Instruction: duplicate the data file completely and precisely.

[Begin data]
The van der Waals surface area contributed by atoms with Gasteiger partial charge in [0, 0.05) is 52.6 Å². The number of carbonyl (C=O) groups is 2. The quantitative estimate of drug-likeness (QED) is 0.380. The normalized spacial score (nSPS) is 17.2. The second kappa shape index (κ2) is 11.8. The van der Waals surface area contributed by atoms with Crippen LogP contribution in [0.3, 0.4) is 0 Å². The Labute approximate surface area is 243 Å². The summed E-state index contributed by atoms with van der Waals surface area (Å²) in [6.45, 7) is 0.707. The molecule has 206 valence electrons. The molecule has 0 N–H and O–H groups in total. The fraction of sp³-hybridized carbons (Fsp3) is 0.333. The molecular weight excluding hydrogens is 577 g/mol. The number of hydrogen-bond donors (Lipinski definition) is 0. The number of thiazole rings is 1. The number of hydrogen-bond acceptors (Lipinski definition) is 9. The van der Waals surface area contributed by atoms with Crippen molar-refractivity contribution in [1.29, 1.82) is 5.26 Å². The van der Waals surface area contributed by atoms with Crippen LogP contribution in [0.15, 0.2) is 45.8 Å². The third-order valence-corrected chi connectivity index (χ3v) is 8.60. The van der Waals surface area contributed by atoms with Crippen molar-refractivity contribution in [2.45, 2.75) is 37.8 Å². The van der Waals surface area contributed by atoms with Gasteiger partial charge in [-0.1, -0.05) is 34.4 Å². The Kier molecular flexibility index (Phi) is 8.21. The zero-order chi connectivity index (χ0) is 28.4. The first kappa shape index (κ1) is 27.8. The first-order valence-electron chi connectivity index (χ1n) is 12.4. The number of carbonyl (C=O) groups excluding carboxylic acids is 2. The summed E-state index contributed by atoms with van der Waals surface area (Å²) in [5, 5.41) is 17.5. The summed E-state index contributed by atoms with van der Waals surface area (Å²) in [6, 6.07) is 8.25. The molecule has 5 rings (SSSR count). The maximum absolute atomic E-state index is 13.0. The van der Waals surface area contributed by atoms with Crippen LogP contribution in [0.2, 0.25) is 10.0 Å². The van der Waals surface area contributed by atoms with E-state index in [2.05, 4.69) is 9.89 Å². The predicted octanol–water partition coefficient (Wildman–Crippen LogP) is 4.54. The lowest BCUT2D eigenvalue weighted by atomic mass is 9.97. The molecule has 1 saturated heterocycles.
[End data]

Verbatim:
The van der Waals surface area contributed by atoms with Gasteiger partial charge in [0, 0.05) is 52.6 Å². The number of carbonyl (C=O) groups is 2. The quantitative estimate of drug-likeness (QED) is 0.380. The normalized spacial score (nSPS) is 17.2. The second kappa shape index (κ2) is 11.8. The van der Waals surface area contributed by atoms with Crippen LogP contribution in [0.3, 0.4) is 0 Å². The Labute approximate surface area is 243 Å². The summed E-state index contributed by atoms with van der Waals surface area (Å²) in [6.45, 7) is 0.707. The molecule has 206 valence electrons. The molecule has 0 N–H and O–H groups in total. The fraction of sp³-hybridized carbons (Fsp3) is 0.333. The molecular weight excluding hydrogens is 577 g/mol. The number of hydrogen-bond donors (Lipinski definition) is 0. The number of thiazole rings is 1. The number of hydrogen-bond acceptors (Lipinski definition) is 9. The van der Waals surface area contributed by atoms with Crippen molar-refractivity contribution in [1.29, 1.82) is 5.26 Å². The van der Waals surface area contributed by atoms with Crippen LogP contribution in [0.15, 0.2) is 45.8 Å². The third-order valence-corrected chi connectivity index (χ3v) is 8.60. The van der Waals surface area contributed by atoms with Crippen molar-refractivity contribution in [2.45, 2.75) is 37.8 Å². The van der Waals surface area contributed by atoms with Gasteiger partial charge in [-0.1, -0.05) is 34.4 Å². The Kier molecular flexibility index (Phi) is 8.21. The zero-order chi connectivity index (χ0) is 28.4. The first kappa shape index (κ1) is 27.8. The first-order valence-electron chi connectivity index (χ1n) is 12.4. The number of carbonyl (C=O) groups excluding carboxylic acids is 2. The summed E-state index contributed by atoms with van der Waals surface area (Å²) in [5, 5.41) is 17.5. The summed E-state index contributed by atoms with van der Waals surface area (Å²) in [6, 6.07) is 8.25. The molecule has 5 rings (SSSR count). The maximum absolute atomic E-state index is 13.0. The van der Waals surface area contributed by atoms with Crippen LogP contribution in [0.2, 0.25) is 10.0 Å². The van der Waals surface area contributed by atoms with E-state index in [2.05, 4.69) is 9.89 Å². The predicted octanol–water partition coefficient (Wildman–Crippen LogP) is 4.54. The lowest BCUT2D eigenvalue weighted by atomic mass is 9.97. The molecule has 1 saturated heterocycles.